US TV seasons a thing of the past

8 July 2014

NEW YORK: The idea of a TV season is fast disappearing as broadcast networks, cable channels and streaming sites are introducing more new programming during the summer period than ever before.

Television is "definitely a 365-day-a-year business now," according to Stephanie Gibbons, president for marketing and on-air promotion at FX Networks, part of 21st Century Fox. "There's no break, no cycle; it's a wheel of continuous content."

Some 88 new shows are launching in the traditionally quiet period between June and September, the New York Times reported, leading to a spate of high-profile advertising campaigns as TV companies seek to attract audiences.

"It's challenging in a culture with a lot of noise to get attention," said Don Buckley, evp/program marketing and digital services at Showtime Networks. "You have to find unique ways to reach people."

For some channels, such as USA Network, that has meant teaming up with new partners, such as Vice Media, to explore new routes to reach the potential audience.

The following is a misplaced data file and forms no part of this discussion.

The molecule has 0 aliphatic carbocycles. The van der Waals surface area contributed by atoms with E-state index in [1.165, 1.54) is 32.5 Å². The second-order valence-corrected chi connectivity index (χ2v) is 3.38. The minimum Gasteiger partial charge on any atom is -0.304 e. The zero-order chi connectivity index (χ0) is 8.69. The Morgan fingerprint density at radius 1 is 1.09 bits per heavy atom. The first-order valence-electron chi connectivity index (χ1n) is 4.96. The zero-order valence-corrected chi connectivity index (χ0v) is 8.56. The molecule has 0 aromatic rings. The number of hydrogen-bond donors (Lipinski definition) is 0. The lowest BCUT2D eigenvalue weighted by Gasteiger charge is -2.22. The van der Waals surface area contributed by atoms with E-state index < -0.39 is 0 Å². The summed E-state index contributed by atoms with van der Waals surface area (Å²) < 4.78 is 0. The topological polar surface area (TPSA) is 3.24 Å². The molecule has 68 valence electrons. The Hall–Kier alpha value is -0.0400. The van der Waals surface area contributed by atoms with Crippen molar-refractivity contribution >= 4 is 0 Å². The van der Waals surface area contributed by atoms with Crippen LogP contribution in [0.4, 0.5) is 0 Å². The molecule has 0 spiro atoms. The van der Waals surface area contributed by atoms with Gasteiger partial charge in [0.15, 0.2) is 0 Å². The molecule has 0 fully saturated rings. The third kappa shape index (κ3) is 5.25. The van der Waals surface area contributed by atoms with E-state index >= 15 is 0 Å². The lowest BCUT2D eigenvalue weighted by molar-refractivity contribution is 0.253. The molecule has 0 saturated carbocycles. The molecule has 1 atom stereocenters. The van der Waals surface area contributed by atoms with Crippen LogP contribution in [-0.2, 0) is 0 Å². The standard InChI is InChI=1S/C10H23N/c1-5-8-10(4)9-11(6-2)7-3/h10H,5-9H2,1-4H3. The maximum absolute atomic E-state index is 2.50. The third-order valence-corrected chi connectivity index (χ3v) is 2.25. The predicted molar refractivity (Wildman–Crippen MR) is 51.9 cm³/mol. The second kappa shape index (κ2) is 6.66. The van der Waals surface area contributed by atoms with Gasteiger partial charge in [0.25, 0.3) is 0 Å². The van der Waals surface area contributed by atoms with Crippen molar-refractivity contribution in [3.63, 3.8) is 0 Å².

"This is one of our first television-related projects," explained Eddy Moretti, chief creative officer of Vice Media, of a short web series created to promote USA Networks' upcoming Satisfaction series about sex and relationships.

"The TV marketing departments are saying, 'Let's do something different'," Moretti added. "I think that's really cool."

Buckley stressed the importance of having the right creative platform and admitted that, despite the wealth of data now available, targeting the right audience was still something of an art.

"We have analytic tools we didn't have even five years ago to help us find people with the propensity to watch a show," he said, but even so, "we're flying a little blind because we don't always have the metrics."

But agencies don't always get it right, as was evidenced by the complaints about billboard ads in Los Angeles for a horror series on the FX cable channel. A poster featuring a worm in an eyeball had to be replaced.

Gibbons took it in her stride. "When you're breaking rules there can be some glass on the floor," she said.

Data sourced from New York Times; additional content by Warc staff